Sign up for our COVID-19 newsletter to stay up-to-date on the latest coronavirus news throughout New York In the late 1930s, thousands of German Americans spent their summers at Yaphank’s Camp Siegfried. They were greeted by a Nazi-saluting welcoming party as their train—the “Siegfried Special”—screeched to a halt. The journey wasn’t complete until they made a two-mile march to their lakeside enclave festooned with swastikas and teeming with unabashed pride for the Fatherland and its sinister, mass-murdering leader.They’d walk passed streets named after Nazi luminaries: Adolf Hitler, Joseph Goebbels, and Hermann Goring, to name a few. Many people came after receiving postcards from the German-American Bund, a pro-Nazi organization in the United States, promising a bucolic summer haven.“For at the camp you will meet people that think as you do…cheerful people, honest and sincere, law abiding!” declared one postcard advertising the camp.Once they made their way into the encampment, some adults donned Nazi military regalia while their children were subjected to Nazi propaganda.As was customary, kids dressed in Hitler Youth garb were instructed to sing Nazi songs.“When Jewish blood drips from the knife,” they spewed, “then will the German people prosper.”The pro-Nazi camp endured for four years, right until World War II broke out.“They wanted to propagandize as much as possible German-American youth,” says Steven Klipstein, assistant director of the Suffolk Center on The Holocaust, Diversity and Human Understanding.With the exhibit called “Goose Stepping on Long Island: Camp Siegfried,” the nonprofit group, based within Suffolk County Community College (SCCC), is bringing one of the most mysterious and perplexing periods of Long Island’s history back to the forefront on SCCC’s Riverhead campus. It is on loan from Queensborough Community College.Running through March 31 on the campus’ Montaukett Learning Resource Center, the exhibit can be disorienting at first.When Jill Santiago, the group’s Holocaust Educator, tells her students about what happened on LI eight decades ago, they are often astonished, she says.“This is not an easy population to shock, so if you can shock them, you can see there interest immediately spikes,” explains Santiago, who is also a history professor at SCCC.The exhibit displays photos from German American Bund camps in the US just before World War II. (Rashed Mian/Long Island Press)On Wednesday, about three dozen people perused the exhibit’s powerful, disturbing photos while Klipstein provided an account of what life was like on suburban Long Island before World War II. Enjoying refreshments, visitors got a chance to check out photographs from a German-American Bund rally in 1939 at Madison Square Garden, which attracted thousands of people, as well as a large number of opponents who gathered outside the arena.The photos also document people gathered around a stage featuring a podium flanked by the American and Nazi flag, Hitler-sympathizers greeting new arrivals at the Yaphank train station, children wearing matching uniforms, and camp-goers waving Nazi flags as dozens of onlookers performed the “Heil” salute.Not all of the displays are as provocative; a number simply show kids frolicking in the lake and adults mingling on the lawn.“The camp is really being advertised as a place for German Americans to get together with like-minded people…but there was definitely an anti-Semitic tone to it, and very anti-communist, eulogizing Hitler,” Santiago says.The plot of land in which the camp existed was owned by the German-American Bund, but was eventually transferred to the German American Settlement League in 1937. The camp itself, which came under intense government scrutiny, was abandoned in 1939, after Frtiz Kuhn, national leader of the German-American Bund, was arrested for embezzlement and Germany invaded Poland.A lawsuit filed last October by a Yaphank couple unable to sell their house in the area rekindled interest in the camp. Philip Kneer and Patricia Flynn-Kneer, who both have German roots, were trying for six years to sell their home but couldn’t because of the league’s “racially restrictive policies” that only permitted purchasers to be of “German extraction,” according to the federal complaint. Both parties reached a settlement in January stipulating that the league will welcome new homeowners irrespective of their race or ethnicity. It also agreed to refrain from using any Nazi-related symbols on the property.The original property was purchased by the Bund in 1935, and at its height welcomed approximately 100,000 people to the camp. Many of the people lived in the tri-state area and either enrolled their children in the camp for most of the summer or came for celebratory occasions, like “German Day.”“They wanted to transform America into a Nazi system,” Klipstein told the audience.Kuhn, a frequent visitor, had dreams of being the American Fuehrer if the Nazi’s won the war, and gave a speech at the camp one summer about the importance of properly educating children about the group’s “ideals.”“The youth of our great Bund are the hope, the life line of our organization. Through them we must live into the future,” he said, according to testimony he gave a Congressional committee investigating “Un-American propaganda activities” in the United States. “It is, therefore, necessary that we must stand united behind them, educate them, and raise them to manhood and womanhood with our ideals imbedded in their hearts. We must fight together for their freedom.”“We [must] work to win over the youth of all German-Americans and some day when our labor has reaped its reward we shall hear fine and strong German-American youths come marching from the east and west, from the south and [north]—marching onward to build a greater nation,” he said, according to testimony.German-American children received more than a lesson in “ideals” at the camp.Every Sunday morning, according to the committee’s report, boys and girls would join separate ranks to greet “storm troopers” arriving to the camp.“Some of the scouts march behind the German swastika and the American flag to the railroad station 2 miles away through Yaphank,” according to the report. “They line up at attention beside the track and, as the train pulls in, their arms are outstretched in a Hitler salute to the arriving guests.”There’s little evidence available to definitively say how many people joined the Bund, which Kuhn maintained was nothing more than a political organization with divisions in the east, midwest and western part of the country. But the government believes the Bund had as many as 25,000 loyal followers.In its report, the committee said that testimony from several witnesses “establishes conclusively that the German-American Bund received its inspiration, program, and direction from the Nazi Government of Germany through the various propaganda organizations which have been set up by that Government and which function under the control and supervision of the Nazi Ministry of Propaganda and Enlightenment.”The rally at Madison Square Garden in 1939 turned out to be the Bund’s last hurrah. That same year, Kuhn, its leader, was arrested by the feds. It’s also important to note that, although the camp was a bastion for Nazi sympathizers, it did have its detractors. Namely, those in the surrounding communities saw them as a “menace,” according to Klipstein, and camp efforts to expand into Riverhead were thwarted by Riverhead Town.All these years later, Klipstein says it’s important to shine on a light on what he calls Long Island’s “checkered past.”“As much as we repeat the message [of intolerance] these things still happen,” he told the audience.The Suffolk Center on the Holocaust, Diversity & Human Understanding continues to teach the lessons of the Holocaust, but also tackles hate crimes, slavery, and modern-day human trafficking.“This exhibit is really about examining a period of history that’s not very well known and kind of promoting the idea that we have to take a stand against things that are rooted in prejudice of hate,” Santiago says.“Goose Stepping on Long Island: Camp Siegfried” runs through March 31. It is located at Suffolk County Community College’s Montaukett Learning Resource Center in Riverhead. The exhibit is free. Special tours can be arranged by calling 631-451-4700. The exhibit is on loan from the Harriet and Kenneth Kupferberg Holocaust Center and Archives at Queensborough Community College.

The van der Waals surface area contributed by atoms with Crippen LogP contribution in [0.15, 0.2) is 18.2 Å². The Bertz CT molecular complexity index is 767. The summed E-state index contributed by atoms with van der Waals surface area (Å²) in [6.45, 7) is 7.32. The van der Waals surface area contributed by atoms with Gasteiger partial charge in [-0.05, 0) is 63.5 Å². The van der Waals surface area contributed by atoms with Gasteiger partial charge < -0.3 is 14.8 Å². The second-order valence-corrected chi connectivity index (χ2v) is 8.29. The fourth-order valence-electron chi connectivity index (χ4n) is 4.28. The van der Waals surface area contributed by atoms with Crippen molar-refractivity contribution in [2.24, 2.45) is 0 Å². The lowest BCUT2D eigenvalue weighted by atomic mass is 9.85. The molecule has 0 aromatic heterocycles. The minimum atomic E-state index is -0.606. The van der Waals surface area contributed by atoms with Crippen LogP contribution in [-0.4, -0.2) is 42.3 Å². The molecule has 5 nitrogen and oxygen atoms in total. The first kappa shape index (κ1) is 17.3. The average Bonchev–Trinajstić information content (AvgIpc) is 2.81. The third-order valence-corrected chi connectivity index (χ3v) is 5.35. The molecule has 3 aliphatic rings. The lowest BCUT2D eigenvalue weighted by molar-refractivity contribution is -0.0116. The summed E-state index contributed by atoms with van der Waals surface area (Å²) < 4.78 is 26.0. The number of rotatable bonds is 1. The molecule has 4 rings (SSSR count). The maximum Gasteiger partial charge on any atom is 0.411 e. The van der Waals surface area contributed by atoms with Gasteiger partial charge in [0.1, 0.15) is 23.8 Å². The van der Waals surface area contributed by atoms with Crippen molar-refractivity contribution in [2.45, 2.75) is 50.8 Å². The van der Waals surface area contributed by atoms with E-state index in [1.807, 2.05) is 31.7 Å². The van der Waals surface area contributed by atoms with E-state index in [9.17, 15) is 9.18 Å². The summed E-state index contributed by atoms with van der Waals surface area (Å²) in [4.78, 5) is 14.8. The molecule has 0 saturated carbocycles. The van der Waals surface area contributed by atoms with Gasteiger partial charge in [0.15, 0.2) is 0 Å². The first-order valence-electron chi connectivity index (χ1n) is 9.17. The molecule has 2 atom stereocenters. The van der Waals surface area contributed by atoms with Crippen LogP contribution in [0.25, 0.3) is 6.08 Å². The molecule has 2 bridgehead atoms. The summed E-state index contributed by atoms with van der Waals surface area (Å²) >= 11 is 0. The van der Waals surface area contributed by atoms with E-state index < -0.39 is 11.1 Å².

Munster recorded their first win in six meetings with the Ospreys as they maintained their lead at the top of the RaboDirect Pro 12 with a 12-6 victory. With Ireland and Wales preparing for their autumn Tests, the Celtic rivals were without a huge number of their internationals and the quality was lacking for much of this tryless encounter. Keatley and Hanrahan moved Munster into a 12-3 lead by the 68th minute, but Morgan secured a losing bonus point for the Welsh region with an injury-time penalty. Keatley flighted over the opening points from a fifth minute penalty – prop Marc Thomas was penalised for a binding offence – as much-changed Munster quickly settled to their task. Morgan Allen and Tito Tebaldi were both prominent for the visitors in the early stages, albeit in a defensive capacity as the men in red maintained their strong start. CJ Stander was busy in the contact area, winning a penalty wide out on the left which Keatley put wide. The Munster out-half was back on target in the 22nd minute, slotting over from closer in after Joe Bearman was penalised for side-entry at a ruck. Strong carrying from Allen and Ben John got Morgan into position for his first penalty success of the night, with Stander the guilty party for not rolling away. The first half skipped along at a steady pace but neither try-line was tested until late on when Ivan Dineen stepped inside Andrew Bishop’s tackle to seemingly score to the left of the posts. However, Dineen’s effort was ruled out as television match official Jude Quinn ruled that the preceding Ospreys scrum, which saw the ball squirt out of the tunnel and into Duncan Williams’ grasp, had not been completed. The Ospreys’ general play improved on the resumption, with winger Aisea Natoga getting involved, while a couple of decent Munster moves were ended by interceptions. A double movement prevented Tebaldi from breaking the try deadlock and Keatley had the distance but not the accuracy from a long range 52nd minute penalty. He made no mistake with his next shot at the posts though and despite lacking the necessary penetration, Munster, with captain Damien Varley in man-of-the-match form, continued to dictate play for the most part. A late challenge by Ospreys replacement Hanno Dirksen on Johne Murphy drew a penalty which Hanrahan converted from the 22, widening the margin to nine points as Munster overcame the Ospreys for the first time since the 2011 league semi-final in Limerick. Morgan miscued a penalty from a tough position on the left and also sent a drop goal wide, however a Ronan O’Mahony error gave the Ospreys a late five-metre scrum and they earned a penalty which Morgan slotted for the bonus point. Press Association Rob Penney’s men head into the November international break as league leaders thanks to three penalties from Ian Keatley and a fourth successful kick from replacement JJ Hanrahan. The province forced the issue for most of the opening 40 minutes at Thomond Park, but only led 6-3 at the breaks as Matthew Morgan replied to two early kicks from Keatley.